All close observers of China know that China has been selling large quantities of reserves over the last 6 or so quarters. The balance of payments data shows a roughly $450 billion loss of reserves in 2016, with significant pressure in q1, q3, and q4. The annualized pace of reserve loss for those three quarters was over $600 billion (q2 was quite calm by contrast).
But close examination of the balance of payments indicates that Chinese state actors and other heavily regulated institutions were building up assets abroad even as the PBOC was selling its reserves. In other words, a lot of foreign assets moved from one part of China’s state to another, without ever leaving the state sector.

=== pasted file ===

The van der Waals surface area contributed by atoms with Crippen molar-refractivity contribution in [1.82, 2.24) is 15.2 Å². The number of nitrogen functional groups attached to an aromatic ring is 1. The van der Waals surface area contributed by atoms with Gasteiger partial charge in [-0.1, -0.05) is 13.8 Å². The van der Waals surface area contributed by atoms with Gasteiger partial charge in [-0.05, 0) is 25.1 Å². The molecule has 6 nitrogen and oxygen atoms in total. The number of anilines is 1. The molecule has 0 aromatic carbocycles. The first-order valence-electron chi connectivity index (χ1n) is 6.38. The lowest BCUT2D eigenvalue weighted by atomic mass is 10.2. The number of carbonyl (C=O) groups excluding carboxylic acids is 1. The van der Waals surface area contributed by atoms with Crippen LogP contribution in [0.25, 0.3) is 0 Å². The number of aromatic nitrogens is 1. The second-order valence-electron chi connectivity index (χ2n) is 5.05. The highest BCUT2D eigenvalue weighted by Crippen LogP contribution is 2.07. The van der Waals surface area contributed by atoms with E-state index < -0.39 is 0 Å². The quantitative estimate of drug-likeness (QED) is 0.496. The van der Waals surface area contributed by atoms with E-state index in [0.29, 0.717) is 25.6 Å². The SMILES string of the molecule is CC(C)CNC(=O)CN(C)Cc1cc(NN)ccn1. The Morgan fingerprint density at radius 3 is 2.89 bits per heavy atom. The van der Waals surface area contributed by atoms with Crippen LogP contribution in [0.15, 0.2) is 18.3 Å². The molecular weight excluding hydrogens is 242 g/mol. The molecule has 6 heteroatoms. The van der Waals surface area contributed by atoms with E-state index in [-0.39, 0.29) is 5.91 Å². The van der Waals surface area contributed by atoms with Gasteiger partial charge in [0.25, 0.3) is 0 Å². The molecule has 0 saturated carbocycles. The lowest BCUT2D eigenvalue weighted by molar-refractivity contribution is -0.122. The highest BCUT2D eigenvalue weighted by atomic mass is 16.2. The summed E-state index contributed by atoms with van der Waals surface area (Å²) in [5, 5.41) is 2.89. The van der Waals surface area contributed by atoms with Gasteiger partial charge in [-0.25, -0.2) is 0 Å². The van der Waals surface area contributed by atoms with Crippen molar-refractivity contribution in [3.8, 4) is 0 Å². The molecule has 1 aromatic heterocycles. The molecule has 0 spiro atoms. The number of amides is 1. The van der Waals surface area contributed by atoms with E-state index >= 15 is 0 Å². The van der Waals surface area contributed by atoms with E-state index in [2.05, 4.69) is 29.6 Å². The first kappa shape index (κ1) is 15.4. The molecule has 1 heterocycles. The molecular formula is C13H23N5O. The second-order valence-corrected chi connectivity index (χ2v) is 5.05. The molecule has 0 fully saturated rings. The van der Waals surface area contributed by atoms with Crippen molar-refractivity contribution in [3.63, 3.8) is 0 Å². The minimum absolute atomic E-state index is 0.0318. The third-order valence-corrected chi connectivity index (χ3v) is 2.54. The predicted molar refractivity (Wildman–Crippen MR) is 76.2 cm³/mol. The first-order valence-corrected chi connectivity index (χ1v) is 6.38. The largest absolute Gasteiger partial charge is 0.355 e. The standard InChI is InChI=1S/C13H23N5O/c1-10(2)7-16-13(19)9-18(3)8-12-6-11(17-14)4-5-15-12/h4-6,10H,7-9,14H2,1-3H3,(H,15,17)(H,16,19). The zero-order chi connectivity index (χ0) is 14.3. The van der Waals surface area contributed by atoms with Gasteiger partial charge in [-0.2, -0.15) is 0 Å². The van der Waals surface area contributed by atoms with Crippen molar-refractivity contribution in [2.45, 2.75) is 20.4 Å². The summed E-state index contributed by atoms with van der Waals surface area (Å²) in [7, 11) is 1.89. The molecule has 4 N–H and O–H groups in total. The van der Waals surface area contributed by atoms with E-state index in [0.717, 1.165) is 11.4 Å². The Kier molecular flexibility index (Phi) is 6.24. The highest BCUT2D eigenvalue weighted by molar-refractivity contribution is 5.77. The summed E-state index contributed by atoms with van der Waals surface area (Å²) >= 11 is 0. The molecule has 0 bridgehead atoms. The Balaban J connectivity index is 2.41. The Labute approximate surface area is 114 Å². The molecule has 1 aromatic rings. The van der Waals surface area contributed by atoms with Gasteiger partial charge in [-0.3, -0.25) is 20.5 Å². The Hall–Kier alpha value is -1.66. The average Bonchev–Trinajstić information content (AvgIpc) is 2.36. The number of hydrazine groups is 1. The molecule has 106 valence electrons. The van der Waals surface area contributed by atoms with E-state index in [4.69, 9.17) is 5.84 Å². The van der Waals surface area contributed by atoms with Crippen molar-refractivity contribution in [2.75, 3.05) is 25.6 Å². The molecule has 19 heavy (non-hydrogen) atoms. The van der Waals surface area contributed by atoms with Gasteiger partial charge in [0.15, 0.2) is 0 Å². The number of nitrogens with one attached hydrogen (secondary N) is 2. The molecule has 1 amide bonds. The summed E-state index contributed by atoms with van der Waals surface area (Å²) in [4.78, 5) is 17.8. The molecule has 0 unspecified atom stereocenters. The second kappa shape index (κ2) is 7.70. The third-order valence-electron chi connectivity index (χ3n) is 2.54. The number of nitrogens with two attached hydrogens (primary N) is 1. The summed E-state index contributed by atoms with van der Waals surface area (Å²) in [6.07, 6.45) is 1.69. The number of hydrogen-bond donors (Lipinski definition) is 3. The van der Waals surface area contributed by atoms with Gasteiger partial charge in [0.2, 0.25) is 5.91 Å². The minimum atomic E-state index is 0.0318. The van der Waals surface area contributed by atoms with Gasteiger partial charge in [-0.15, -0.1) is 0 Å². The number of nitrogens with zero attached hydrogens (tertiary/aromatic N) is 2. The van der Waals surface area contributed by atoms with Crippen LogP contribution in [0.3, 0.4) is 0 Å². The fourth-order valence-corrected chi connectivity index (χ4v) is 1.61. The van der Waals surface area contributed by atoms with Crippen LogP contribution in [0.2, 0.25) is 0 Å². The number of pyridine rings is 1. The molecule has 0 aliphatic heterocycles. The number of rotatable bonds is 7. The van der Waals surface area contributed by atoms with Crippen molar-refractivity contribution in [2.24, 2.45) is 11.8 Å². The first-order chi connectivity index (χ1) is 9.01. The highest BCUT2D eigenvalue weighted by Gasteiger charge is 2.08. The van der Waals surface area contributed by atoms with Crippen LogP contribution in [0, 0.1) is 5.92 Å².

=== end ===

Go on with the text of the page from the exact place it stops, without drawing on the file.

For a some time I have tracked the balance of payments categories dominated by China’s state—and, not coincidentally, categories that experienced rapid growth back in the days when China was trying to hide the true scale of its intervention. One category maps to the foreign assets the state banks hold as part of their regulatory reserve requirement on their deposit base. Another captures the build up of portfolio assets (foreign stocks and bonds) abroad, as most Chinese purchases of foreign debt and equity historically has stemmed from state institutions (the state banks, the CIC, the national pension fund). Even if that isn’t totally true now, portfolio outflow continues to take place through pipes the government controls and regulates.
These “shadow reserves” rose by over $170 billion in 2016, according to the balance of payments data. The state banks rebuild their foreign currency reserves after depleting them in 2015, and there were large Chinese purchases of both foreign equities and foreign debt.